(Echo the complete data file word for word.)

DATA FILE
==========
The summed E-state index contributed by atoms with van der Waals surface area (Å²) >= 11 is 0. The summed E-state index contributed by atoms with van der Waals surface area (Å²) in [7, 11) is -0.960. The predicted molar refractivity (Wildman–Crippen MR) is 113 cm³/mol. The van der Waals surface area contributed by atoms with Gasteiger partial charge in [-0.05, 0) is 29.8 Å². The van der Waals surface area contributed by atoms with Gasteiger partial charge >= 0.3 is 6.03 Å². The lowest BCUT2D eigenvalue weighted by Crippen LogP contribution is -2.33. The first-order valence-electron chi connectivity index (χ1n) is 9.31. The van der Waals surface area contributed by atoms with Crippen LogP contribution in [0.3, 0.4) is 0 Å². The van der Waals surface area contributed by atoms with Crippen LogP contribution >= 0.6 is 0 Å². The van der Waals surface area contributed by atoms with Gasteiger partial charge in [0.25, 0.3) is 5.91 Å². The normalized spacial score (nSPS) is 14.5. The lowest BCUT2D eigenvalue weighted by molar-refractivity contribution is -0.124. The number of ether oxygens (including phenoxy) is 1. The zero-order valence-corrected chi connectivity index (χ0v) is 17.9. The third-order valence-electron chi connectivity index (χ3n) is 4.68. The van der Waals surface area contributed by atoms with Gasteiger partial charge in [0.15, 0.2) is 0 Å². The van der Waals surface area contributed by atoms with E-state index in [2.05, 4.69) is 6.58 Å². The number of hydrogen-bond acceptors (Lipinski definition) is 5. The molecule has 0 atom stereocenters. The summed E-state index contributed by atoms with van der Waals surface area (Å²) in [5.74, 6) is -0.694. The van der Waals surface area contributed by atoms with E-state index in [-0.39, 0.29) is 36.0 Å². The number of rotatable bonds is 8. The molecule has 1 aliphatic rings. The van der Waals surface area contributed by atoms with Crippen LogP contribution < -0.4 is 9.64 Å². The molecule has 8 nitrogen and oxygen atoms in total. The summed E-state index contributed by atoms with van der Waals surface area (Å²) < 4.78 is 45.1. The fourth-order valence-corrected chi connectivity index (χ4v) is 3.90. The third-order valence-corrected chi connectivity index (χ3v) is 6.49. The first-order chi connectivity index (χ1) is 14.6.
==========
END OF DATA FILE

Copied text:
The summed E-state index contributed by atoms with van der Waals surface area (Å²) >= 11 is 0. The summed E-state index contributed by atoms with van der Waals surface area (Å²) in [7, 11) is -0.960. The predicted molar refractivity (Wildman–Crippen MR) is 113 cm³/mol. The van der Waals surface area contributed by atoms with Gasteiger partial charge in [-0.05, 0) is 29.8 Å². The van der Waals surface area contributed by atoms with Gasteiger partial charge >= 0.3 is 6.03 Å². The lowest BCUT2D eigenvalue weighted by Crippen LogP contribution is -2.33. The first-order valence-electron chi connectivity index (χ1n) is 9.31. The van der Waals surface area contributed by atoms with Crippen LogP contribution in [0.3, 0.4) is 0 Å². The van der Waals surface area contributed by atoms with Crippen LogP contribution >= 0.6 is 0 Å². The van der Waals surface area contributed by atoms with Gasteiger partial charge in [0.25, 0.3) is 5.91 Å². The normalized spacial score (nSPS) is 14.5. The lowest BCUT2D eigenvalue weighted by molar-refractivity contribution is -0.124. The number of ether oxygens (including phenoxy) is 1. The zero-order valence-corrected chi connectivity index (χ0v) is 17.9. The third-order valence-electron chi connectivity index (χ3n) is 4.68. The van der Waals surface area contributed by atoms with Gasteiger partial charge in [0.15, 0.2) is 0 Å². The van der Waals surface area contributed by atoms with E-state index in [2.05, 4.69) is 6.58 Å². The number of hydrogen-bond acceptors (Lipinski definition) is 5. The molecule has 0 atom stereocenters. The summed E-state index contributed by atoms with van der Waals surface area (Å²) in [5.74, 6) is -0.694. The van der Waals surface area contributed by atoms with E-state index in [-0.39, 0.29) is 36.0 Å². The number of rotatable bonds is 8. The molecule has 1 aliphatic rings. The van der Waals surface area contributed by atoms with Crippen LogP contribution < -0.4 is 9.64 Å². The molecule has 8 nitrogen and oxygen atoms in total. The summed E-state index contributed by atoms with van der Waals surface area (Å²) < 4.78 is 45.1. The fourth-order valence-corrected chi connectivity index (χ4v) is 3.90. The third-order valence-corrected chi connectivity index (χ3v) is 6.49. The first-order chi connectivity index (χ1) is 14.6.